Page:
Incredible Italy: A Minute in Milan
Before I make my way into today’s blog post, I hope you will indulge me in a quick goodbye to Pride month, combined with a Happy Canada Day wish [from afar!] to everyone at home.
And I am far away indeed. Since last we chatted, I have made it across the Alps in into Italy. While the story I am writing has the characters racing down the Italian boot in pursuit of their madcap goal, I have been delighted renew my aquaintance with this incredible country after a long absence. Italy is as chaotic and wonderful as I remember, and I’m thrilled to be able to visit a corner I’ve never seen.
I’ve been knocked out by the beauty and majesty revealed in my first visit to Milan. This city is home to possibly the most ornate cathedral I’ve ever seen. It is the largest in Italy [St. Peter’s, in the Vatican, is technically not in Italy at all], the third largest in Europe, and took a full six centuries to build.
After visiting the Cathedral on my first night in town, I spent most of the following day prowling around Sforza Castle. Sforza is not only a 15thC castle of epic proportions — one of the largest citadels of its time in all of Europe — but these days it holds no less than nine of the city’s museums.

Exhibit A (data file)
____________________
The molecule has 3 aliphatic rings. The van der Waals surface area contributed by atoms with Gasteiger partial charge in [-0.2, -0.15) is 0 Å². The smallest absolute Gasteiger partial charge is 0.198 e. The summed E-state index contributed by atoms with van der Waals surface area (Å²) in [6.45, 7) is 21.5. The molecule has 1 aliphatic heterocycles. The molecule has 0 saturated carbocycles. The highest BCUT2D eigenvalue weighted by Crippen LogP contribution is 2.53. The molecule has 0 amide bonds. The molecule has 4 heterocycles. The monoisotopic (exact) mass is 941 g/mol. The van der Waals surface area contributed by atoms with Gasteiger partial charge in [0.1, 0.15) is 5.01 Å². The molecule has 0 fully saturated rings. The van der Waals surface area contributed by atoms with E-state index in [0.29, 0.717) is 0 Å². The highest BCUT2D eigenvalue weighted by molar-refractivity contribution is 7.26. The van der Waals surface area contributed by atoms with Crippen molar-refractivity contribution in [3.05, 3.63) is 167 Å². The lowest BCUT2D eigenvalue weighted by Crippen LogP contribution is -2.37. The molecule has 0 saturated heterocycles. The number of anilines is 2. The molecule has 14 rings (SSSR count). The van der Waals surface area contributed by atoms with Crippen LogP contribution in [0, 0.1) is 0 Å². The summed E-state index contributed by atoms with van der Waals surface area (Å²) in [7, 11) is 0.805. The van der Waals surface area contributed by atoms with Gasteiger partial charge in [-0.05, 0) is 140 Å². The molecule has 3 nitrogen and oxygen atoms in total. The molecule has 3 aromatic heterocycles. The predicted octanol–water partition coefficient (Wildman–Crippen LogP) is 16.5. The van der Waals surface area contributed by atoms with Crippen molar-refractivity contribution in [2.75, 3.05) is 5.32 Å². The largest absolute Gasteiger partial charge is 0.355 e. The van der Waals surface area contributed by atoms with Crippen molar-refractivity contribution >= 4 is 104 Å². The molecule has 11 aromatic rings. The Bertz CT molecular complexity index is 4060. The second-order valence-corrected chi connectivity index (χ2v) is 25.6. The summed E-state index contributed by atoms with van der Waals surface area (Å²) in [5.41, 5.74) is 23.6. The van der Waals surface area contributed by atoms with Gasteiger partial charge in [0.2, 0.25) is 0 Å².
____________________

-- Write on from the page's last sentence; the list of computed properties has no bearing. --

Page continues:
Many of the pieces housed throughout this marvellous locale are enormous in size and scope, but for me, paying close attention to the finer details often brings the best rewards.
This Madonna and Child, for example, by Filippo Lippi — an amazing, mysterious piece, was completed sometime in the mid-15th century.
But on closer inspection…
The devil — or in this case, the blood dripping from the head wound of the saint — is always in the details.
Here’s a look at poor St. Sebastion, who has clearly had a very tough day…
As has this fella, set upon by high-kicking bullies…
And just look at this collection of faces depicted in a piece by Benedetto di Milano…
It’s always the expressions and the details that bring these pieces to life for me. I love peeking through these little windows back into time.
My time in this amazing city was all too brief, but I have to tell you that it was capped by finding a wine bar tucked into the back of this downtown bookstore. As the clerk rang my purchases through, I mentioned that winebars aren’t really a thing in bookstores in Canada.
The pitying look he gave me as I paid for books– without wine– said it all.
I miss being home on Canada Day, but I still have a lot to share before I head back. Any guesses as to where the next stop will be?